Pandemic Day Trading is not all Glitz, Glamour and Easy Money
The volatile pandemic stock market has drawn new day traders into its seductive embrace by the millions. Tney are mesmerized and ncentivized by no-commission trades, boredom in lockdown, and by a phoenix-like recovery from the depths of the March 2020 stock market debacle.
The volatile pandemic stock market has drawn new day traders into its seductive embrace by the millions. They are mesmerized and incentivized by no-commission trades, boredom in lockdown, and by a phoenix-like recovery from the depths of the March 2020 stock market debacle. Along with the glitz and glamour, many new traders are learning important lessons. WATCH THE VIDEO
Hard Lesson #1: Markets don’t always go up.
Hard Lesson #2: Each non-retirement account transaction is likely a taxable event, and in the case of successful traders, Uncle Grabby’s IRS is waiting for its cut.
In short, a day trading enthusiast must not only be a “savvy” trader, but an individual knowledgeable in certain provisions of the U.S. Internal Revenue Code, as well. Did I hear you ask why?
Taxable Gains & Losses
Well, here’s why. When trading in taxable accounts, each trade is likely to generate either a taxable gain or a loss that can offset a taxable gain if one exists. Those off-setting losses can be particularly important, and, yes, they do happen. The “savvy” investor will quickly learn to optimize after-tax profits by timing when to sell both winners and losers – or by selling one lot of a particular company’s shares instead of another lot. We’ll talk more about “lot selling” later. First, some fundamentals.
As a “silent partner”, Uncle Grabby is not particularly interested in how much you gain or lose on a specific transaction. Rather, he wants to know the net result of your total transactions at year’s end.
Arriving at that number begins with figuring the gain or loss on a specific sale by subtracting the asset’s purchase price (plus odds and ends) from the sales price. The net is your gain or loss on the sum total of those transactions. Logically, if a trader’s gains exceed losses, a capital gains tax is owed. If losses exceed gains, no tax is due.
Credit For Losses
Because Uncle Grabby is a generous old dude, in the case of a net loss he will allow you to deduct up to $3,000 against ordinary income earned in that same year. Sad to say, not infrequently day traders’ annual capital losses exceed $3,000 in which case they can carry forward the excess to first offset capital gains and then up to $3,000 of ordinary income in future years until the losses are exhausted.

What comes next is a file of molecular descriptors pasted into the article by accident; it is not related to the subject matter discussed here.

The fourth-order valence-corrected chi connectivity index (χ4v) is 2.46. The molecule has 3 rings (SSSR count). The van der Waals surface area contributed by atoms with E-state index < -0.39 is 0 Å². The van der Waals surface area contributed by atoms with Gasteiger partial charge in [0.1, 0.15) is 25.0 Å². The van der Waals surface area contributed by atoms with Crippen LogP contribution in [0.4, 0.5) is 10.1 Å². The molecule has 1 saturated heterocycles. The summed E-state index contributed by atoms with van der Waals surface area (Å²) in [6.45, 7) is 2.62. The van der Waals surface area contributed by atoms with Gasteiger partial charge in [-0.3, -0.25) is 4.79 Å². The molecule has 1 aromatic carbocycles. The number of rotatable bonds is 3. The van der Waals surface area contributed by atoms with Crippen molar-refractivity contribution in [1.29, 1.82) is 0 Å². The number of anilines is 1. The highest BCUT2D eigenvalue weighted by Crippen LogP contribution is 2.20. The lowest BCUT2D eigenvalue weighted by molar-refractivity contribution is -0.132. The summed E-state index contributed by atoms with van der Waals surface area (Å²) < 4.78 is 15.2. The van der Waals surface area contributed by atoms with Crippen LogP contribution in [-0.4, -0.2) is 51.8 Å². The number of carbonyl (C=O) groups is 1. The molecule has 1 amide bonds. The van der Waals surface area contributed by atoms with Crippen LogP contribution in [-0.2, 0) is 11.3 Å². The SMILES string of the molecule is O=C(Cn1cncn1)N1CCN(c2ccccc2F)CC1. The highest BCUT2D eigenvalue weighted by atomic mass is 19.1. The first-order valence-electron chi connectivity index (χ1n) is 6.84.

22% Tax Rate
Day traders usually aren’t eligible for the lower tax rates that apply to long-term capital gains – investments held for longer than one year. Long-term capital gains tax rates are 0%, 15%, and 20% depending on an individual’s income. The net profit of a day trader’s transaction is typically short-term in nature and taxable at the higher rates used for ordinary income… often 22% or more. This is an important distinction when deciding to sell shares of the same stock bought at different times and prices.
To minimize taxes, it makes sense to sell the stock with the least capital gain considering both the net margin (gain or loss) and whether or not it is short- or long-term. Of note, should the investor not specify which lot of a particular stock is sold, the default movement from inventory is typically first-in, first-out (FIFO).
Trader Tax Break
Thanks to Obamacare, there is a 3.8% surtax on net investment income above certain earnings thresholds, and some states have high income tax rates and offer no reduced rates for capital gains. Countering those tax considerations is a tax break available to some day traders who claim that trading is their business – not a sideline gig – and are able to deduct certain expenses (home office and related expenses, computers, tax preparation, etc.) on Schedule C of their tax return. Uncle Grabby’s requirements to gain these benefits are rigorous, involving certain numbers of trades per year and hours of trading per day and week.
Not Easy Money
Although the current volatile market and ease of entry has gained the attention of millions of folks, it’s probably not for the uninitiated and it’s not easy money. Markets do fluctuate, and to be sure, Uncle Grabby is a most willing participant in sharing your winnings. So be aware of the tax angle.
Because I am a persistent and conservative index fund investor, I will again remind my audience of another approach… the PDQ Principles of investing – an approach built around index fund investing that involves purchasing (on a dollar-cost average basis) low-cost, highly diversified, quality products and then exercising a boat-load of patience while letting the Amazing Power of Compounding work its magic.
Be diligent in your trading and good luck.